Instead of settling for this enhancement in the device, Xenarc took a larger step forward by incorporating two sets of composite connectors. This allows for an even larger array of devices that can be used with this screen. Instead of requiring one USB, the 700TSU allows you to run one of it's two auxiliary power options to the screen and display the composite device, sound included. Xenarc was gracious enough to remember to include the auto-switch composite signalling, so that people who intend to install a backup camera still have that option available with the 700TSU.


    The only drawback to all of this flexibility is the fact that the Xenarc, when compared to the other USB touchscreens, is quite large. That's not to say that it is ridiculously large. In fact, appearance-wise it looks pretty much identical to the Xenarc 700TSV VGA monitor. Only when compared to competing products from Mimo and Lilliput does the 700TSU's girth stand out. Remember though that with those competing devices all you get is USB.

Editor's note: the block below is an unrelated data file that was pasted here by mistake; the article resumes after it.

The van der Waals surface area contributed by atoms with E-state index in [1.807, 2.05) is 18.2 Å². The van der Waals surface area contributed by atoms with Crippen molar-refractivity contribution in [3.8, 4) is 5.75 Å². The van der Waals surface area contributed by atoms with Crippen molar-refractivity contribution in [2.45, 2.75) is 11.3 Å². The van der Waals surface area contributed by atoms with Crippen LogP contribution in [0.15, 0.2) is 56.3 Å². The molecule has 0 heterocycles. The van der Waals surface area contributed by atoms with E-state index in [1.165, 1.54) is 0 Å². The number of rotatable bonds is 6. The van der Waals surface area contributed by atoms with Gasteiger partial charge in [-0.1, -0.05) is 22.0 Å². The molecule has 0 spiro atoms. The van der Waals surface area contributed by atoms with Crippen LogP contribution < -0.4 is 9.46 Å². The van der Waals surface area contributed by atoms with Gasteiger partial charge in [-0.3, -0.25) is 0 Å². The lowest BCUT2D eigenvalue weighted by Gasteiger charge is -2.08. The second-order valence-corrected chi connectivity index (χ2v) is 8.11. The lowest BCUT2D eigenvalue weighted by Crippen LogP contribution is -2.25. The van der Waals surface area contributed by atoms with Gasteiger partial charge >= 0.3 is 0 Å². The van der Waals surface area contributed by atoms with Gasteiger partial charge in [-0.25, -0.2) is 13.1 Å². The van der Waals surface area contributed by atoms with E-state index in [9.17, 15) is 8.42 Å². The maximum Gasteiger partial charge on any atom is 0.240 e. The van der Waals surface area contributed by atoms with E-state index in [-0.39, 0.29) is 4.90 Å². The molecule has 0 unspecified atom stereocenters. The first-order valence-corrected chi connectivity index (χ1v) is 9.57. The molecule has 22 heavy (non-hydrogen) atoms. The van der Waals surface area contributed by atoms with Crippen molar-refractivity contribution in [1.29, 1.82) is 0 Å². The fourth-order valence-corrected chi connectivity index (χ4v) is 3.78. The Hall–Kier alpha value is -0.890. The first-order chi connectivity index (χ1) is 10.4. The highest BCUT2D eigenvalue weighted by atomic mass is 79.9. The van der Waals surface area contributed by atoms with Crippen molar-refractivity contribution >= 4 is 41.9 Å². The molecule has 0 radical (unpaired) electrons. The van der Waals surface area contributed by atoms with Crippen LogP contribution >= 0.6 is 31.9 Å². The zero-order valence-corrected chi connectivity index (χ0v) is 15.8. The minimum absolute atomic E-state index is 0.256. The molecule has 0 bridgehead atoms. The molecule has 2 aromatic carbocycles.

The only other problem with the Xenarc 700TSU is an inherent problem with all USB touchscreens at this time. They all require the PC to be loaded with drivers to display. That means you get no BIOS, no windows loading notification, or anything until the DisplayLink drivers are up and running.

    The Positive:

    • High quality screen available with only a single USB connection
    • Composite connectors allow for various installations
    • Several different power options available
    • Auto-switch with composite connection included
    • Only USB touchscreen with a full configuration menu, brightness, contrast etc can all be set
    • Resolution options are available, a first in the segment


    The Negative:

    • Size of display is large compared to competing USB screens
    • That annoying wait for drivers to load before display works


    The Verdict:

    The 700TSU takes a pretty large leap forward into making USB only touchscreen devices available to use as primary monitors. It maintains the rather stellar build quality of other Xenarc devices, while reducing the number of cables needed to operate the display. It's rather bulky when compared to other USB monitors, but with that size comes some pretty nice configuration options the segment has not yet seen.

    For more specifications on the Xenarc 700TSU click here